Ex-Chicago Attorney's Cases Examined After Judge's Ruling | NBC Chicago
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Ex-Chicago Attorney's Cases Examined After Judge's Ruling

Chicago's law department is examining more than three dozen open cases that were being handled by a former top city attorney accused of hiding evidence in a fatal police shooting

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    Chicago's law department is examining more than three dozen open cases that were being handled by a former top city attorney who resigned this week after a federal judge accused him of hiding evidence in a fatal police shooting, a department spokesman said Wednesday.

    Bill McCaffrey said Jordan Marsh was either the supervisor or lead attorney in 37 police misconduct cases at the time the judge issued his ruling. McCaffrey said the decision to look at the cases was made by the head of the city's law department, Steve Patton, and that there are no plans to examine closed cases that Marsh worked on since joining the department in late 1997.

    In a 72-page opinion Monday, U.S. District Judge Edmond Chang accused Marsh of hiding evidence and lying about it later in his work representing the city in a civil lawsuit brought by relatives of Darius Pinex, a 27-year-old black man shot and killed by police during a 2011 traffic stop in Chicago. Chang tossed out a jury's findings in April that the shooting was justified and ordered a new trial.

    The ruling was another blow to the city and Mayor Rahm Emanuel, who along with the Police Department have been trying to regain the trust of residents in the wake of the Laquan McDonald police shooting video. Released in November, the video shows white police officer Jason Van Dyke shooting the 17-year-old McDonald, who was black, 16 times as he walked away from police carrying a 3-inch knife that was later found to be folded.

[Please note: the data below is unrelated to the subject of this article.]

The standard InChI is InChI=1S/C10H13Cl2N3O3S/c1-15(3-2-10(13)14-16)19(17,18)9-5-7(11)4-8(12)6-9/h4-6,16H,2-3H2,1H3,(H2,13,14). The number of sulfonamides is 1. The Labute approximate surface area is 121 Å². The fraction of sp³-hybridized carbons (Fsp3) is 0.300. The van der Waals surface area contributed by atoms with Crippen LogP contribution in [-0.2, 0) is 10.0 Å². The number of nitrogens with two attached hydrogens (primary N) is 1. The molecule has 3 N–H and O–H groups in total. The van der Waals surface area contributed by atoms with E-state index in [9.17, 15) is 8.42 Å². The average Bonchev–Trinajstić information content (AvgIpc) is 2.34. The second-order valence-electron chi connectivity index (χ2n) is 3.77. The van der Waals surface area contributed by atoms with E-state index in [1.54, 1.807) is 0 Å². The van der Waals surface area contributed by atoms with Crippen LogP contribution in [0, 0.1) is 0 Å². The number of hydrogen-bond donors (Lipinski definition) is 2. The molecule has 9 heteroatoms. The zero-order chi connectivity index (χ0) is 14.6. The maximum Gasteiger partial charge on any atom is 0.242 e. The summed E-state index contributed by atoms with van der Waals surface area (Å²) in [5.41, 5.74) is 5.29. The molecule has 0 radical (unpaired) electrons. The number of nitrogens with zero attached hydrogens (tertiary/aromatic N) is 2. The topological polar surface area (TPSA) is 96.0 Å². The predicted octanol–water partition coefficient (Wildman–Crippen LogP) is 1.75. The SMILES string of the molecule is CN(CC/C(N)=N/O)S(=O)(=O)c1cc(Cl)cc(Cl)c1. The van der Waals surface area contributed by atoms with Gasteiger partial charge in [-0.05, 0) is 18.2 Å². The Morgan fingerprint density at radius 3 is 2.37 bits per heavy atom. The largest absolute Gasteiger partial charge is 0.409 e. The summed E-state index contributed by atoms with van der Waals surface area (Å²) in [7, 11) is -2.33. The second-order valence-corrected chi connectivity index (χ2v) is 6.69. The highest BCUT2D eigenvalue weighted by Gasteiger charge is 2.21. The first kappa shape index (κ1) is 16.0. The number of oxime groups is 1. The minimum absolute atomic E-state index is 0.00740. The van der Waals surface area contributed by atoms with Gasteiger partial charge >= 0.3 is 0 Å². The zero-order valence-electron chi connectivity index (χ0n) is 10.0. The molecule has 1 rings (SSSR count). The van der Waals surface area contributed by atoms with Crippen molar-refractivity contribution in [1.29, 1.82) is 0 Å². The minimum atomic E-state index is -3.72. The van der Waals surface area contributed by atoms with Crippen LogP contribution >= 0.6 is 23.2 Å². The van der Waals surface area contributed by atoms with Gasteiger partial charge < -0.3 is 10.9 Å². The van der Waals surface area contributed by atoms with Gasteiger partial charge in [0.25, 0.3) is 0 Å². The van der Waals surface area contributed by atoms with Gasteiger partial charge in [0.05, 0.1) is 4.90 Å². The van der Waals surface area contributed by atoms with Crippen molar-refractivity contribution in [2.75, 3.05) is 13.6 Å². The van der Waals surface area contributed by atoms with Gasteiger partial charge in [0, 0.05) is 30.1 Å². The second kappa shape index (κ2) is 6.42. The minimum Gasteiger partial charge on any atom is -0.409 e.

Van Dyke, who faces first-degree murder charges, has pleaded not guilty.

    While Emanuel has been moving to make dramatic changes to the Police Department and how officers are trained on the use of deadly force, the judge's ruling focuses on the work of an attorney who handled cases in the office that represents the city in police misconduct lawsuits.

    On Tuesday, Emanuel echoed his “zero tolerance” policy for city employees who do not hold the highest professional standards, "especially an individual representing the city in a courtroom."

    When asked if the Law Department’s handling of lethal force cases should also be probed, Emanuel said said "No, I think that [federal investigators] are working where they are."

    Steve Greenberg, an attorney in the civil case Chang ruled on, said he would expect attorneys who sued the city in similar cases to take a close look for possible misconduct by the law department that might be grounds to have those cases reopened.

    Marsh does not have a listed phone number and could not be reached for comment. His attorney did not immediately return a call for comment.

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